Hundreds of Long Islanders gathered in prayer and at a vigil to reflect on recent events that have intensified a national dialogue on race relations.

In North Amityville, more than 150 people attended a community vigil and call to action against racism at Bolden Mack Park in North Amityville.

“Collectively as black people we are not doing enough in the movement,” organizer Shanequa Levin said. “Someone needs to step up: we need to be part of it.”

The vigil condemned racism and demonstrations like the one in Charlottesville, Virginia, in which a counterprotester to neo-Nazi demonstrators was killed.

“Statues of Stonewall Jackson and Robert E. Lee have nothing to do with Southern heritage,” said Bishop Andy Lewter of the Hollywood Baptist Cathedral, drawing cheers from the crowd. “They are symbols of [white] supremacy and the triumph of segregation in the South.”

Sisters Rosemarie Dearing, of Copiague, and Delores Quintyne, of North Amityville, moved from Charlottesville to Long Island in the 1960s and 1940s, respectively.

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Both said they were horrified and shocked by the demonstrations and loss of life over racial tensions.

“We thought the KKK and white supremacists had gone underground,” Quintyne said. “I was surprised to see the number of people who came out for that racist march in our hometown.”

Her sister said it was “horribly, unbelievable, shocking,” to watch the events unfold from Long Island, but it was an important reminder that racism is insidious.

And in Glen Cove, every pew of the city’s First Baptist Church was filled at a Sunday interfaith service.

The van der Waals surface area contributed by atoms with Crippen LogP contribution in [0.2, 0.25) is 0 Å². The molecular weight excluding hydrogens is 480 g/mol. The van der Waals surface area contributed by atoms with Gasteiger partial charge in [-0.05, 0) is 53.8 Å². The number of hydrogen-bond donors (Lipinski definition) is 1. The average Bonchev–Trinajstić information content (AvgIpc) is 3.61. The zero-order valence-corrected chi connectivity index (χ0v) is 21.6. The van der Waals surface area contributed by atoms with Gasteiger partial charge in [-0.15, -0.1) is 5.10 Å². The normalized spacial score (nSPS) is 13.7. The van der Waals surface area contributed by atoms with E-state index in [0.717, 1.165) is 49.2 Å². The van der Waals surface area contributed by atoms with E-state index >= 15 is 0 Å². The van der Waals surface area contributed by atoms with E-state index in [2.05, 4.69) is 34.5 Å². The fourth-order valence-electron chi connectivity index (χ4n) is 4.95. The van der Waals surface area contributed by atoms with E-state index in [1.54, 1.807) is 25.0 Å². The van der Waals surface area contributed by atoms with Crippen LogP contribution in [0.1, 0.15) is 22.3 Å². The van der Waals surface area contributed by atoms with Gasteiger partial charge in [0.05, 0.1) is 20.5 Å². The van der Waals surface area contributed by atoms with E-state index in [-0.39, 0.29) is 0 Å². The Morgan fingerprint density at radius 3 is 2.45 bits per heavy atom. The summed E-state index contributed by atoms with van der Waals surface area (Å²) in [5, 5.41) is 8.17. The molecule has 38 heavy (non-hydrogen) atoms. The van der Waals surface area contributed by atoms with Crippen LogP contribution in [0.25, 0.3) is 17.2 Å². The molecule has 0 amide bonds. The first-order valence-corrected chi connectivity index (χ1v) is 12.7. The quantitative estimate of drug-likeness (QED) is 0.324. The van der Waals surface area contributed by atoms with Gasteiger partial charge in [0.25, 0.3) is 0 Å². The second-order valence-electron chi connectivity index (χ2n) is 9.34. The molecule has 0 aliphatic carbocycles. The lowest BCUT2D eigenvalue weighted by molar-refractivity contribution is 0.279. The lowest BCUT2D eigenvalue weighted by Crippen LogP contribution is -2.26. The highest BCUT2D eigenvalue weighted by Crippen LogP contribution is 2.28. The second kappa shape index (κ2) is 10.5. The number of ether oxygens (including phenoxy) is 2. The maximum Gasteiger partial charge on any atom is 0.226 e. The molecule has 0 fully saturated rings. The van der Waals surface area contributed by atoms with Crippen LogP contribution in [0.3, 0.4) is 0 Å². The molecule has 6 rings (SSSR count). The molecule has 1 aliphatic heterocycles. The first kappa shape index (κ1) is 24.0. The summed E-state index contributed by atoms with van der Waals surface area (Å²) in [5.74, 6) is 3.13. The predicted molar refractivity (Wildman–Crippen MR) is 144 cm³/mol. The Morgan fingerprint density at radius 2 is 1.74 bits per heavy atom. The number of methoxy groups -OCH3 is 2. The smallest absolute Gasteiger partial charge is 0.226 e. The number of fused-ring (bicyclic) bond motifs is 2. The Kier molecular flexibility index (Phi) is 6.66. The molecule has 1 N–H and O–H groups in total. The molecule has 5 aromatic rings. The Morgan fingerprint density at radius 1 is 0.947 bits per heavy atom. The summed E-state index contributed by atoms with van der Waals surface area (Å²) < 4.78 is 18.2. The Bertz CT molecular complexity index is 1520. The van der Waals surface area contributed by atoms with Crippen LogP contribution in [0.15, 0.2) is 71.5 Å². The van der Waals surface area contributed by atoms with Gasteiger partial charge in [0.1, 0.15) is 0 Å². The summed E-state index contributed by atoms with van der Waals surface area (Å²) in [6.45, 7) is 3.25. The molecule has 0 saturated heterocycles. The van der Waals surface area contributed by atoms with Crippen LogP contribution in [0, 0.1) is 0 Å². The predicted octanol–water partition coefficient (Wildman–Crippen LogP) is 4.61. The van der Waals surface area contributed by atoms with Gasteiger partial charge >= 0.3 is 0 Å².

Multiple faith leaders representing various congregations across the city delivered rousing speeches drawing upon religious texts, American history and the civil rights movement to address community fears and concerns in the wake of last weekend’s violence in Charlottesville.

“There is beauty in our diversity . . . and we will not let anyone limit our understanding of what and who our neighbors truly are,” said Rabbi Irwin Huberman, of Congregation Tifereth Israel. “The world and this country are so much stronger when we stand together as one.”

More than a hundred people of different faiths joined hands, singing “We Shall Overcome,” a gospel song that was an anthem of the civil rights movement.

Religious leaders urged the community to work toward effecting change by not just gathering and exchanging inspirational words, but to commit to improving themselves and their communities.

The Rev. Juanita Lopez of Iglesia Ciudad de Refugio said that “each one of us as Americans has to commit.”

“We are here together because we want unity,” Lopez said. “We have talked a lot, but we have to do it.”

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Congregants said that they were inspired by the service, which featured not only hymns but also a rendition of the national anthem, the Star Spangled Banner.

Glen Cove residents Joe Watson, 69, and his best friend, Cynthia Bletter, 58, said that the service left them feeling joyful and empowered.

“It was so wonderful. I’ve never seen anything like this in 49 years in Glen Cove,” Watson said. “This was the greatest thing to happen on Sunday in Glen Cove.”

Diana Haber, 74, of Roslyn, said that Sunday’s balmy temperatures and clear skies couldn’t compete with Sunday’s service.

“It was a beautiful Sunday but that couldn’t match the spirit here,” Haber said. “It made me really feel like I belong in this country.”

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Also on Sunday, Gov. Andrew M. Cuomo and a contingent of faith-based leaders, including some from Long Island, called for unity.

“While Washington wavers, New York stands strong. In the face of hate, we will not stand idly by,” the group said in statement.